Natalie Spooner will play for Canada in a ninth women's world hockey championship, but this one feels different to her.
Less than four months after giving birth to son Rory, the 32-year-old forward from Toronto wasn't sure she'd be chosen to wear the Maple Leaf in nearby Brampton.
"The whole journey that I had been through and not really knowing if I was going to be able to make it back in time, not knowing if what I had done was enough … it was one of those times I had no clue which way it was going to go," Spooner told The Canadian Press.
Canada takes on Finland in a pre-tournament game Saturday at the Gale Centre in Niagara Falls, Ont.
After two straight world titles, Canada's women open their bid for a three-peat April 5 against Switzerland in Brampton's CAA Centre.
Spooner returns to the lineup for the first time since helping Canada beat the United States for gold in the 2022 Beijing Olympics, and will play her first international games since she and husband Adam Redmond welcomed Rory on Dec. 6.
"Being able to have Rory there will be super-special," Spooner said.
"He probably won't really remember, but he'll get to watch me play, which I think will be super cool.
"This world championship is going to look a little different for me. I'm going to have a few things to balance. It's awesome it will be so close to home and to have that support system around to help me."
A woman returning to the Canadian team after having children has precedence.
Defender Meaghan Mikkelson did it after her son was born in 2015 and her daughter was born in 2019.
Defender Becky Kellar played for Canada in the 2005 and 2008 world championships after the birth of a son each time.
But Spooner accelerated the return timeline. She was still skating 36 weeks into her pregnancy.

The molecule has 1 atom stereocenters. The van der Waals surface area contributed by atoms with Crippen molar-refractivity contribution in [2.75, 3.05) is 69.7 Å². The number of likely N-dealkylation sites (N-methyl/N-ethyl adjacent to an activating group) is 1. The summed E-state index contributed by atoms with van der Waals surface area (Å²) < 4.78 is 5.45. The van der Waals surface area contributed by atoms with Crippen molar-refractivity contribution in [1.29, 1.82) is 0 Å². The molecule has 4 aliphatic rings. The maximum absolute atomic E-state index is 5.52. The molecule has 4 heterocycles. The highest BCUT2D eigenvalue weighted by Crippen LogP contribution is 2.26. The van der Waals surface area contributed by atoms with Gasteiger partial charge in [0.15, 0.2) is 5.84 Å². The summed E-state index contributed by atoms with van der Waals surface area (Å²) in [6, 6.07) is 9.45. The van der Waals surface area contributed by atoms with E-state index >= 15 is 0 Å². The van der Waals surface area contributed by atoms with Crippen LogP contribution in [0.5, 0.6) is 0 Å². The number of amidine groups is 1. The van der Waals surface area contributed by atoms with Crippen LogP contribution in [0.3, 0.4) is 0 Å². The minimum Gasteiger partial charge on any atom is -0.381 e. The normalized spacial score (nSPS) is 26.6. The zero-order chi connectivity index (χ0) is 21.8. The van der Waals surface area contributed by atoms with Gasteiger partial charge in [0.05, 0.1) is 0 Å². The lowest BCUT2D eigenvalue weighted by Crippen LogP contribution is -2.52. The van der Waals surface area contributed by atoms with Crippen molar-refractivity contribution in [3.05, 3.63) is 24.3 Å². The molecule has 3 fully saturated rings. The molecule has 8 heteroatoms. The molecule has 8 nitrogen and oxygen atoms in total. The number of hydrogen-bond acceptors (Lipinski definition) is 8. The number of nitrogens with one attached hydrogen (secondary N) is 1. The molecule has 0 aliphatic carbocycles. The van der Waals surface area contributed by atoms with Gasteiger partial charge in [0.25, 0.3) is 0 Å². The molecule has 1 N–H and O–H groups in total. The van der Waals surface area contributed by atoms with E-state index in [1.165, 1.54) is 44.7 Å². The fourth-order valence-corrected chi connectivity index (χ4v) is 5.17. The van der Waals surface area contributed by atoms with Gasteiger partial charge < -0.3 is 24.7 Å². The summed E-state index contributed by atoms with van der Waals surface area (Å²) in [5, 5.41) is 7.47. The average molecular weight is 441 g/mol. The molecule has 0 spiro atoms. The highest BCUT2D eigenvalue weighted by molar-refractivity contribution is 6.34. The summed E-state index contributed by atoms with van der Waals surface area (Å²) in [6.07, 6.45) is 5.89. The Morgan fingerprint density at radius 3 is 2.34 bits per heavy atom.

"I really only took about eight weeks off," she explained. "I feel pretty good on the ice.
"I feel some pubic bone pain, so it's really just been managing my pubic bone. I don't feel like I'm very behind at all."
Spooner's first hockey game after Rory's arrival was Feb. 24 in a Professional Women's Hockey Players' Association (PWHPA) event in Tampa, Fla.
She appeared in six PWHPA games in total, with head coach Troy Ryan going to Washington, D.C., to watch her and other Canadian players in early March.
"What we do is our medical staff speak directly with her, directly with her doctor and collaborate on whether she'll continue to gain speed and strength in a safe way," Ryan said. "All the information given to me was huge strides on a weekly basis.
"It's a true testament to the work. Part of it is the work she did post-pregnancy, part of it is the work she did during pregnancy, but a big part of this is all that work she's done prior to.
"We feel she she's someone who can give us a world championship. It's nice when it comes with a good story with it."
Spooner's career 66 goals and 55 assists in 147 games ranks her ninth all-time in points for Canada.
She's won Olympic gold twice (2014, 2022) and two world championship gold (2012, 2021).
Her game has morphed from human bowling ball in the 2014 Olympic Games to a dominating net-front presence in the offensive zone both on the power play and five-on-five.
Spooner uses her five-foot-10 frame to absorb and dish out punishment in the slot, and get her stick on shots for redirections.
"You're optimistic she can step into that role," Ryan said. "We'll also have to be relatively smart with managing some load early on to see where she's at, at this pace.
"The intention is to give her the opportunities she'd had in the past. Not just for Spooner's situation, but for every scenario we can possibly think about, we try to have backup plans."
Spooner has twice delved into reality TV by tackling international travel racing with Mikkelson on "The Amazing Race" and figure skating in "Battle of the Blades."
Spooner leaned on Mikkelson's advice on how to combine motherhood and international hockey.
"I talked to her quite a lot," Spooner said. "Right after his birth, I thought 'oh my goodness, there is no way this is going to be possible.' Knowing she had done it and come back, it made me realize I could do it.
"I know she thought it would be too quick to come back, but at the same time, I had a lot of great people around me to help me. I was kind of just going to go for it."
This report by The Canadian Press was first published March 31, 2023.
Donna Spencer, The Canadian Press